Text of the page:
Our hands-on verdict: The RD2780 just squeaked into 2003 with a November release. In the interim, Archos's AV320--a considerable improvement over the French company's earlier Jukebox 120--has earned raves. Now if only Apple would get around to releasing a video iPod.
|7. Sony DCR-TRV22 camcorder
Our initial impression: BEST BUDGET CAMCORDER: "By integrating the excellent feature set of the DCR-TRV18--plus some enhancements--with a great new compact design, this shooter looks like it might be the budget camcorder to beat in 2003."
Our hands-on verdict: When it hit stores in March, this little Sony measured up to our expectations. We found the DCR-TRV22 to be a solid value and a capable, highly portable family and travel camcorder. It sits atop our list of recommended budget camcorders along with the similarly priced Canon ZR65MC.
|8. Panasonic PT-56TWD63
Our initial impression: BEST HDTV: "The 56-inch wide-screen PT-56TWD63 looks to be the first plug-and-play cable-ready HDTV, thanks to its POD slot, which will accept a module from your cable company that plugs directly into the coaxial cable coming out of the wall."
Our hands-on verdict: The cable industry's new Point Of Deployment technology standard, which could do away with cable boxes, sounds like a great idea. Too bad this TV--or any other POD-enabled product--never became available. Let's hope 2004 is a better year for the POD people.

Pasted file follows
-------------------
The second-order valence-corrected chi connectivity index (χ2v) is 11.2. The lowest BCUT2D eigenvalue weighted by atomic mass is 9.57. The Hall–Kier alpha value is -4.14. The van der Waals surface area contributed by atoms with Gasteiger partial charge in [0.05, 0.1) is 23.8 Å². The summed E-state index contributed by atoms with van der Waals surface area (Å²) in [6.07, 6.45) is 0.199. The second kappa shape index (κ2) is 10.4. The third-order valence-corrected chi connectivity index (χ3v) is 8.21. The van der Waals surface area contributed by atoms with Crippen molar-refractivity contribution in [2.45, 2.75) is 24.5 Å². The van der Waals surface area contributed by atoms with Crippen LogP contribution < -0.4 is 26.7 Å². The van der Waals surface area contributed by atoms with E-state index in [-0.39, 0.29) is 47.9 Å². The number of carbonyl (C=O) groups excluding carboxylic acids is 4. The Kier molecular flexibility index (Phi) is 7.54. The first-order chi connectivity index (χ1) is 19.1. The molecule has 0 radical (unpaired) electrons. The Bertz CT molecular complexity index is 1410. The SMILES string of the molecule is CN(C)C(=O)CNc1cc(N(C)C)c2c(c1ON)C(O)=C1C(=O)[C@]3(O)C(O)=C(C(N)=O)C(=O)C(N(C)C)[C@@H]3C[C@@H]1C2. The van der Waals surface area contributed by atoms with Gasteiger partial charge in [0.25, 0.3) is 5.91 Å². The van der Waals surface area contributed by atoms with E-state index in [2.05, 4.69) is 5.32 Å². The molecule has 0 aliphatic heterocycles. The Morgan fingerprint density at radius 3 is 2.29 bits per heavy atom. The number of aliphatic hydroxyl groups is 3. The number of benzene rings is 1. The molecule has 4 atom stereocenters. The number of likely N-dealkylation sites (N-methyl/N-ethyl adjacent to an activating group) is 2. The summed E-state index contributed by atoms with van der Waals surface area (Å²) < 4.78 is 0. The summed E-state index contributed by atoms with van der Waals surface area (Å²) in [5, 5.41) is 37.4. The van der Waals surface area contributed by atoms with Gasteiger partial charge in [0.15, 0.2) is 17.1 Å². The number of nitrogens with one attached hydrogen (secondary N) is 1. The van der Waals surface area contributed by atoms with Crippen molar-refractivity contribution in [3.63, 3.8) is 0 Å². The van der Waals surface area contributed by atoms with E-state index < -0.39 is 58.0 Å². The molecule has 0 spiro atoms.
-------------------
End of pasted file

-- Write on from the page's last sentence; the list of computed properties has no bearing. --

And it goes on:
|9. GoVideo D2730 DVD player
Our initial impression: BEST NETWORK-READY DVD PLAYER: "This is one of the first home network-compatible, progressive-scan DVD players we've seen. It includes a PC Card slot in back and comes with an Ethernet card, so you can plug it into your home network and access JPEGs, MP3 files, and MPEG-1 and -2 movies stored on a computer."
Our hands-on verdict: GoVideo blazed an impressive trail with this networked-enabled DVD player. But Gateway--as well as lesser-known companies such as Amoi and KiSS--have since debuted equally impressive products, often at less expensive prices. Starting in 2004, it will become more difficult to find A/V product lines without Ethernet or wireless networking onboard.
|10. Philips DSR708
Our initial impression: BEST COMBO TIVO/SATELLITE RECEIVER: "The DSR708 replaces your standard satellite receiver with this TiVo-enabled DVR that can digitally record up to 80 hours of programming, all for a mere $4.95 more per month tacked onto your bill."
Our hands-on verdict: Rather than add a standalone TiVo Series2 to your existing satellite system, the DSR708 seamlessly integrates a dual-tuner 70-hour TiVo into a standard DirecTV receiver. It's satellite TV bliss, but there's a nearly identical DirecTV DVR that new subscribers can get for $99--or even free if you can find a good deal from your local installer. We're just keeping our fingers crossed and hoping that Philips can follow the lead of Pioneer's DVR-810H and add a DVD recorder to next year's version.